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We all know networking is important. A lot of us can probably list a few ways to network, but acting on it and strategically expanding your network to get a tangible outcome is something we all need help with. It is also something that takes time and effort we sometimes can’t be bothered and just keep pushing it for “later”

“Your Network is your net worth”




a group or system of interconnected people or things

Social media has made people more interconnected and as a result more accessible than any other generation. This post highlights my best tips on using social platforms: LinkedIn, Instagram and Twitter.


Differentiating instagram use from solely entertainment to potential expansion in your career will involve looking at instagram under a different light.

Following people that have roles that you are interested in. Instagram provides an insight into peoples daily lives that is broken down in detail. From morning coffee to the stresses and even the monotony in everyday roles. For the science community there are many scientist / graduates that show the ins and outs of their days in different fields.

Instagram is quite personal and for that reason you are more than likely to be given the opportunity to ask questions about things you are interested in and the person on the other side is usually more than happy to answer questions.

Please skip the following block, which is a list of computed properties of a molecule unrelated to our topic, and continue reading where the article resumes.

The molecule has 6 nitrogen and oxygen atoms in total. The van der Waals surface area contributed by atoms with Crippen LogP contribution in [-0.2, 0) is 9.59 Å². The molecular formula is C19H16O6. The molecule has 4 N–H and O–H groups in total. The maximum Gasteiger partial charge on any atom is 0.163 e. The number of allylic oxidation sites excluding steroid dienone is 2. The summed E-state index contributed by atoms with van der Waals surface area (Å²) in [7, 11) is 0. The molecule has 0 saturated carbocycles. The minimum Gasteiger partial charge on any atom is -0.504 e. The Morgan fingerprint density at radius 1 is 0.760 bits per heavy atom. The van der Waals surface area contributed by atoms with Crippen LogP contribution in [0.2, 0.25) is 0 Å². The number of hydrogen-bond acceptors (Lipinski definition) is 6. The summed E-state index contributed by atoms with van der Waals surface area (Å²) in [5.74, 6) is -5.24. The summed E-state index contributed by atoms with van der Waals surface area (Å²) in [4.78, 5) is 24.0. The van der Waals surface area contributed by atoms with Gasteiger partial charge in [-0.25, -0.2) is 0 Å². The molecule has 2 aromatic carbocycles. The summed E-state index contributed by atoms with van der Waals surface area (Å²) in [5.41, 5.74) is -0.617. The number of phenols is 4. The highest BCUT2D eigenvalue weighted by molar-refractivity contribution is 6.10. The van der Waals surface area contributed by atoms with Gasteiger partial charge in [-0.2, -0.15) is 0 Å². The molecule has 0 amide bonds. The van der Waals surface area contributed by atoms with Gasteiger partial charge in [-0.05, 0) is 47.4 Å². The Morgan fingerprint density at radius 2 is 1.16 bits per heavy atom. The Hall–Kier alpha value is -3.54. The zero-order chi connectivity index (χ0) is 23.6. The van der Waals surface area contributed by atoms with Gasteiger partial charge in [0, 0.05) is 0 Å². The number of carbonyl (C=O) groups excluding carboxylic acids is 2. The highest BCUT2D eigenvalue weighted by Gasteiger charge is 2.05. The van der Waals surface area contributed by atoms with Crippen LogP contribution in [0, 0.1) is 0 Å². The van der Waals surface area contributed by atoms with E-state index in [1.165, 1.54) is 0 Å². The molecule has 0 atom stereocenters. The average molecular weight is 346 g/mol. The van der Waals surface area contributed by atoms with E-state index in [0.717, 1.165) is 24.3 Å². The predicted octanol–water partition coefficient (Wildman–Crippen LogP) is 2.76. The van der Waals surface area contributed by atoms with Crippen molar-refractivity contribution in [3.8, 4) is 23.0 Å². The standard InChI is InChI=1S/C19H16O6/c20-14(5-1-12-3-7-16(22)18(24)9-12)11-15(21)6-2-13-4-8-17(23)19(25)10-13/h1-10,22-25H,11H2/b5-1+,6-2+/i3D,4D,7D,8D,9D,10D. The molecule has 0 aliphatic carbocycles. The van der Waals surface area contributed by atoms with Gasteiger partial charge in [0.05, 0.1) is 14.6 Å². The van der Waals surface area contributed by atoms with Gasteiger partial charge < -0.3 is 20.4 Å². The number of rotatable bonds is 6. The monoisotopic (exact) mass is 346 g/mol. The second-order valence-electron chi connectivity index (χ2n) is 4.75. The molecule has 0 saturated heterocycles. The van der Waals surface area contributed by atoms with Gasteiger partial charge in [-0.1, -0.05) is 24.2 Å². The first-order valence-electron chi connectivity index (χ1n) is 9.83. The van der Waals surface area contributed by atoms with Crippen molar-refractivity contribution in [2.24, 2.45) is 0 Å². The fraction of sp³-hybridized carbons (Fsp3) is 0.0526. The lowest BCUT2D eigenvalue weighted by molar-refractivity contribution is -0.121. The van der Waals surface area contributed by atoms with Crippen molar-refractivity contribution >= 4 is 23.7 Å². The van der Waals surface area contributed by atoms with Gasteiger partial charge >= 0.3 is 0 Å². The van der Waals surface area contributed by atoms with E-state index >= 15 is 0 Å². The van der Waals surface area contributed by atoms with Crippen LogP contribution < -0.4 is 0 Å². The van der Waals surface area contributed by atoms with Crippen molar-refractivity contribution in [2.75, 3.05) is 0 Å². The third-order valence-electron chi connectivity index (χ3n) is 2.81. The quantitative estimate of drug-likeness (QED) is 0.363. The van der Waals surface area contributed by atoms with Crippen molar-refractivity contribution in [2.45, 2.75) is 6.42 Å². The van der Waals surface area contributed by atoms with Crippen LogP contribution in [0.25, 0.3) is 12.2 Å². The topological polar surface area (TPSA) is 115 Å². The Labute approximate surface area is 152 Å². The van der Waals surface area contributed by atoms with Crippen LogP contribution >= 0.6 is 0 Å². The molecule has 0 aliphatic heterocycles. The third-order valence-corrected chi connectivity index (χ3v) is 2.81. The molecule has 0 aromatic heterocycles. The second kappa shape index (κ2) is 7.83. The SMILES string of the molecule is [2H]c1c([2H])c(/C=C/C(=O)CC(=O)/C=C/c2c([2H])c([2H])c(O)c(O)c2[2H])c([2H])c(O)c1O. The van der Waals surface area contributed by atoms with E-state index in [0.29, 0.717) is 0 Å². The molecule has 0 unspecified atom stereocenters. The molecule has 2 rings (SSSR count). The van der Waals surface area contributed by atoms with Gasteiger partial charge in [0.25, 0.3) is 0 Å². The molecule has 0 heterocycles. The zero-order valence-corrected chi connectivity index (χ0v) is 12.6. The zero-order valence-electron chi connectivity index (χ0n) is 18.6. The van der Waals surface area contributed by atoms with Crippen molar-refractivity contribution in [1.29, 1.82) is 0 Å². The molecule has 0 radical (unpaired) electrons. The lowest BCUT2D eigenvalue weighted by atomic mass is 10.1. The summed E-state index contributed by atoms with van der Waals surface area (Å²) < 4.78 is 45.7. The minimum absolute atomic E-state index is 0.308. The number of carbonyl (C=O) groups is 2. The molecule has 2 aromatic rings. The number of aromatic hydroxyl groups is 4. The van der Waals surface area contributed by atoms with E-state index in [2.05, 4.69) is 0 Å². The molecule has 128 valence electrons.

Following certain hashtags on instagram such as #tech #biology #medicine #coding - allows you to get a broad collection of people using the hashtag and from there filter down to following people that produce content you genuinely enjoy.

Specifying hashtags - e.g #tech has millions of posts so be specific eg use #techstartup #peopleintech #womenintech to narrrow it down.

You can apply this to almost anything there are people in EVERY field so start your search and filter down people that align with your goals.

Take home message:



I have found twitter to be the most beneficial and easiest to build genuine connections and friendships. The great thing about twitter is that you can mix personal and professional or keep your feed strictly professional and not share any personal information.

Twitter has perfected the idea of creating communities through the use of hashtags and tagging specific accounts. To fully maximise your twitter account, you need to understand the different types of accounts you can follow.

  • Curated accounts: these are big accounts that usually have new people sharing their experiences every week of the year.

Stem accounts include: @mioritiesinstem @steminist

A pro of following these accounts is that you get exposure to different fields of people and it’s especially easy for someone new to the platform. Based of how you interact here, you can build up a list of people that you gravitate towards.

By curating @stemist account i managed to write a whole blog post with tips on reading scientific articles.